Immigration judge grants asylum to Cuban stowaway

Man's attorney says client could face death penalty if returned to Cuba

MIAMI – An immigration judge granted a young Cuban stowaway asylum Tuesday, his attorney confirmed to Local 10 News.

Authorities said Yunier Garcia, 26, sneaked into the belly of Flight 704 from Havana to Miami on Aug. 16.

A ground crew member at Miami International Airport found Garcia while he was unloading luggage. 

"For me, it's a victory for my client and it's victory for the independent legal system where judges can make decisions regardless of what the government wants," immigration attorney Willy Allen said. 

Allen expects the U.S. government will appeal the judge's decision. They have 30 days to file that appeal. 

On Tuesday, it was uncertain where the Department of Homeland Security, which oversees immigration, would release Garcia from the Krome Detention Center in southwest Miami-Dade. 

Allen planned on asking for Garcia's immediate release first thing Wednesday. 

On Sept. 11, Garcia attended a final immigration hearing that lasted around 3 1/2 hours.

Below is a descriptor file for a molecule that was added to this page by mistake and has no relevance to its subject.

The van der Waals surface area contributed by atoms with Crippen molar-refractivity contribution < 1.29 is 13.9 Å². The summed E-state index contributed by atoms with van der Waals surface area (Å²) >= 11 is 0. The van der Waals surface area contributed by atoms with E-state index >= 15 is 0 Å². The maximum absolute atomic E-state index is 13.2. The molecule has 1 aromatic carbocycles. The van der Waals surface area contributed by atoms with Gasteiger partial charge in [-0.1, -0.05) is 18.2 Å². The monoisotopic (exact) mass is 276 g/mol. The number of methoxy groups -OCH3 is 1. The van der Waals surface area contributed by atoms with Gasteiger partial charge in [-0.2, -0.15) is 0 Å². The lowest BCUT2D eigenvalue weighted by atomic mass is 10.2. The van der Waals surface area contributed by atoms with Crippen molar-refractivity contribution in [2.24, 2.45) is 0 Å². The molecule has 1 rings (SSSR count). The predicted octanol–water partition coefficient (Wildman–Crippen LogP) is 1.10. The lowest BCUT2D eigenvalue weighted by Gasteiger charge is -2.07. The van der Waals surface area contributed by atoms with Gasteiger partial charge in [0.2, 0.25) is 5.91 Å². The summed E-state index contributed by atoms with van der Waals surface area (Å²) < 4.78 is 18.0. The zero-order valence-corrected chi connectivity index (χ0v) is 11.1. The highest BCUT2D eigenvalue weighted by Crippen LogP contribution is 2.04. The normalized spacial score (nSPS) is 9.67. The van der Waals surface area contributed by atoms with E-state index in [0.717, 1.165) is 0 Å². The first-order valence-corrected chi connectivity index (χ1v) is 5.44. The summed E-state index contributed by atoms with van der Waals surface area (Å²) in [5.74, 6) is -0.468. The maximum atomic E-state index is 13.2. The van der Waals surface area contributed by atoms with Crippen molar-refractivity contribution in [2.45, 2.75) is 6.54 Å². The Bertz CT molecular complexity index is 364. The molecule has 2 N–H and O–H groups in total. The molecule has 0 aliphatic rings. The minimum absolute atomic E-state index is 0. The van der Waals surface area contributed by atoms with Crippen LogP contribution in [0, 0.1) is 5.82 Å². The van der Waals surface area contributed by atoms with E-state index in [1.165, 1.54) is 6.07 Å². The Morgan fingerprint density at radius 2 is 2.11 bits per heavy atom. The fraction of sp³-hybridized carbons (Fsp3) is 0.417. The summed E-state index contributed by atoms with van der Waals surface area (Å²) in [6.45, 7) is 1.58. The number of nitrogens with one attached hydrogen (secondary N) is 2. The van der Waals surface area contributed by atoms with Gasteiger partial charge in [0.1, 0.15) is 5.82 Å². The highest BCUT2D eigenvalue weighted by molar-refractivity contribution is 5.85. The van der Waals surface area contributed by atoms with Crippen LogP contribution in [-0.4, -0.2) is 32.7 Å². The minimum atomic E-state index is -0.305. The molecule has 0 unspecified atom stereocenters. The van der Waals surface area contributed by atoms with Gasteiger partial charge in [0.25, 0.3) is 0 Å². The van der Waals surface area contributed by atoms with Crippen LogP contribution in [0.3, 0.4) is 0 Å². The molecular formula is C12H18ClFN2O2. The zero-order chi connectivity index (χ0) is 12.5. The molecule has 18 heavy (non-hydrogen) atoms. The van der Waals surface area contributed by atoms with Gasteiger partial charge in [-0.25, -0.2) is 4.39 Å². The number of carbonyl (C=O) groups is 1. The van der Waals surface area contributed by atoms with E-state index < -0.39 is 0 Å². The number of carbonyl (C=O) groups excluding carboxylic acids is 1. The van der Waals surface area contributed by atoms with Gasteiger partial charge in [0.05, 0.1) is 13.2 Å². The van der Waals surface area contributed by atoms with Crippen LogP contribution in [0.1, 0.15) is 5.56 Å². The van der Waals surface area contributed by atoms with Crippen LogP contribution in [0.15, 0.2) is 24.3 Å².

Allen said his client testified for about 90 minutes. 

He is arguing that Garcia could face harsh repercussions if he is returned to Cuba. 

"If he were to be sent back, he would be persecuted because of the way he left Cuba," Allen said. 

Allen said attorneys representing the U.S. government are opposed to Garcia getting asylum, at one point calling him a delinquent who broke the law while pointing out that thousands of Cubans have been deported back to Cuba and have not been jailed, tortured or killed. 

That's not necessarily the case this time around, Allen points out. 

"He has a position or job of trust," Allen said. "He violated that trust. Our expert witness emphasized that for Cuba, that is considered to be treason and that he could be looking at the death penalty."

About the Author:

In January 2017, Hatzel Vela became the first local television journalist in the country to move to Cuba and cover the island from the inside. During his time living and working in Cuba, he covered some of the most significant stories in a post-Fidel Castro Cuba.